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Newsletter: Math Forum Internet News No. 2.40 (Oct. 6)
Posted:
Oct 5, 1997 12:36 PM


6 October 1997 Vol.2, No.40
THE MATH FORUM INTERNET NEWS
Stock Market Project  Spatial Puzzles  Jenicek  Math & Public Policy
THE GOOD NEWS BEARS STOCK MARKET PROJECT
http://www.ncsa.uiuc.edu/edu/RSE/RSEyellow/gnb.html
This interdisciplinary project for middle school students and teachers includes lesson plans for English, Math, and Social Studies, stock basics lessons, Internet links, and teacher record sheets. The teacher may be the stock broker (best where there's a singleline connection), or the students may be brokers (as in a networked lab environment).
The project involves an interactive stock market competition between classmates, using realtime stock market data from the New York Stock Exchange and NASDAQ. Objectives:
 to recognize and use terms related to market activities  to use research tools on the Web to make informed decisions in developing a stock portfolio  to allow students to track and manage their own portfolios of stocks  to recognize the effect that economic indicators, company management, political climate, foreign relations, and other variables have on the stock market
Students will learn to analyze their own stock data in relation to the fluctuating indicators.
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SPATIAL RELATIONS PUZZLES  JAY JENICEK
The SOMA Cube Page
http://lonestar.texas.net/~jenicek/somacube/somacube.html
A seven piece threedimensional puzzle made up of three or four cubes apiece, invented by Piet Hein, the Danish writer. The seven pieces may be arranged into billions of different combinations.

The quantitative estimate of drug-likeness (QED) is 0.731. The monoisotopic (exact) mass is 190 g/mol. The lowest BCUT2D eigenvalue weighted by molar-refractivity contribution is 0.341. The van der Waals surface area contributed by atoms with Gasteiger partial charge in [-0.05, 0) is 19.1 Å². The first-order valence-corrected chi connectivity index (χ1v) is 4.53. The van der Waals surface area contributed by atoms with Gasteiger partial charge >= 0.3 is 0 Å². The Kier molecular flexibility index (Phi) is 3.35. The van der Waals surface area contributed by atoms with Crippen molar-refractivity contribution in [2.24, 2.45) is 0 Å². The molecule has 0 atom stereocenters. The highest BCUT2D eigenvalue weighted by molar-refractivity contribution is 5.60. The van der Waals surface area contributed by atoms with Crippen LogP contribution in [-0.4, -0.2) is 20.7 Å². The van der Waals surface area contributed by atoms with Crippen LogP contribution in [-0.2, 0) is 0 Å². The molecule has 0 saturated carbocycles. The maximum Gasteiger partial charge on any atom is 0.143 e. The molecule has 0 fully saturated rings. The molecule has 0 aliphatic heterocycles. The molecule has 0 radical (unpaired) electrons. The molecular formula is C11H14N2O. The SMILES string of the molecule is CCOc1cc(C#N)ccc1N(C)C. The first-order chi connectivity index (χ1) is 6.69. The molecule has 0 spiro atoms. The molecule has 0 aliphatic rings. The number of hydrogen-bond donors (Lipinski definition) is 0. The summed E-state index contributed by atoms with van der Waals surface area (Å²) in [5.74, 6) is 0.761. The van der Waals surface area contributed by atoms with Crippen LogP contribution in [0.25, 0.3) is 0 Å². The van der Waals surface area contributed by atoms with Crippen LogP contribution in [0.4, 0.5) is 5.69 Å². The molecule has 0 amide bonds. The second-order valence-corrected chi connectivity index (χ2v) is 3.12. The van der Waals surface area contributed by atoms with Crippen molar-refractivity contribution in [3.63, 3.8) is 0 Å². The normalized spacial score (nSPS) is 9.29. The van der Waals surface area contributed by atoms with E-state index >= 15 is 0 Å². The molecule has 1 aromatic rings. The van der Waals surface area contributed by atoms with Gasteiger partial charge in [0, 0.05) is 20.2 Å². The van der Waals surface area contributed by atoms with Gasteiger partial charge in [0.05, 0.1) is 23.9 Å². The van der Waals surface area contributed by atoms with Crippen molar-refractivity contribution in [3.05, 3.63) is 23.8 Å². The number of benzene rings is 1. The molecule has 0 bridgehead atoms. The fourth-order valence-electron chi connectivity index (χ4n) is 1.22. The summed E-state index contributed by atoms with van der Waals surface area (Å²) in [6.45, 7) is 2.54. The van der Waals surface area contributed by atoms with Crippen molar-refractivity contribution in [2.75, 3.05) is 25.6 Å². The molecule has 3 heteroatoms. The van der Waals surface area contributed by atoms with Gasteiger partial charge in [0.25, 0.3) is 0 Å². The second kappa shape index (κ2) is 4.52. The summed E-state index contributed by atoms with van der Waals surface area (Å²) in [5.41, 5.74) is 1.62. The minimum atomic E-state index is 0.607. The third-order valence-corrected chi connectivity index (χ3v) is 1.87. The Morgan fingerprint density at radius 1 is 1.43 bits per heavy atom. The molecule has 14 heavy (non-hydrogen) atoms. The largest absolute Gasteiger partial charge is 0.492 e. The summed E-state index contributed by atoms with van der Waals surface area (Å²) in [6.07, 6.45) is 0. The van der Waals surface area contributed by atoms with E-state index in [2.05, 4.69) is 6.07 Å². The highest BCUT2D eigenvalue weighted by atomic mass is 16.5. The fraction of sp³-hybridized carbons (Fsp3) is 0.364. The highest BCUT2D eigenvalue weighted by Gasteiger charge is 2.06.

Piet Hein's theorem states that if you take all the irregular shapes that can be formed by combining no more than four cubes, all the same size and joined at their faces, these shapes can be put together to form a larger cube.
Jenicek provides instructions for building a SOMA cube, challenging shapes to attempt (with solutions), an example of a SOMA proof, a SOMA cube Java applet, and links to other SOMA web sites.
The PENTOMINOS Page
http://lonestar.texas.net/~jenicek/pentomin/pentomin.html
A pentomino is a shape made by joining five squares edge to edge to form various combinations. There are twelve possible shapes in a set of unique pentominos, named T, U, V, W, X, Y, Z, F, I, L, P, and N. (You might remember all the letters from the end of the alphabet, TUVWXYZ, and the capital letters in the word FILiPiNO.)
The first pentomino problem was written by the English puzzle inventor Henry Ernest Dudeny in 1907; Solomon W. Golomb gave the puzzle its name. This page features five basic games with variations and links to other pentomino sites.
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MATHEMATICS AND PUBLIC POLICY
http://forum.swarthmore.edu/social/math.publicpol.html
Links to organizations that attempt to influence public policy where mathematics and science are concerned, from the American Association for the Advancement of Science (AAAS) to the Joint Policy Board for Mathematics (JPBM).
This page from the Math Forum is part of its exploration of Key Issues for the Math Community:
http://forum.swarthmore.edu/social/
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The Math Forum ** 6 October 1997
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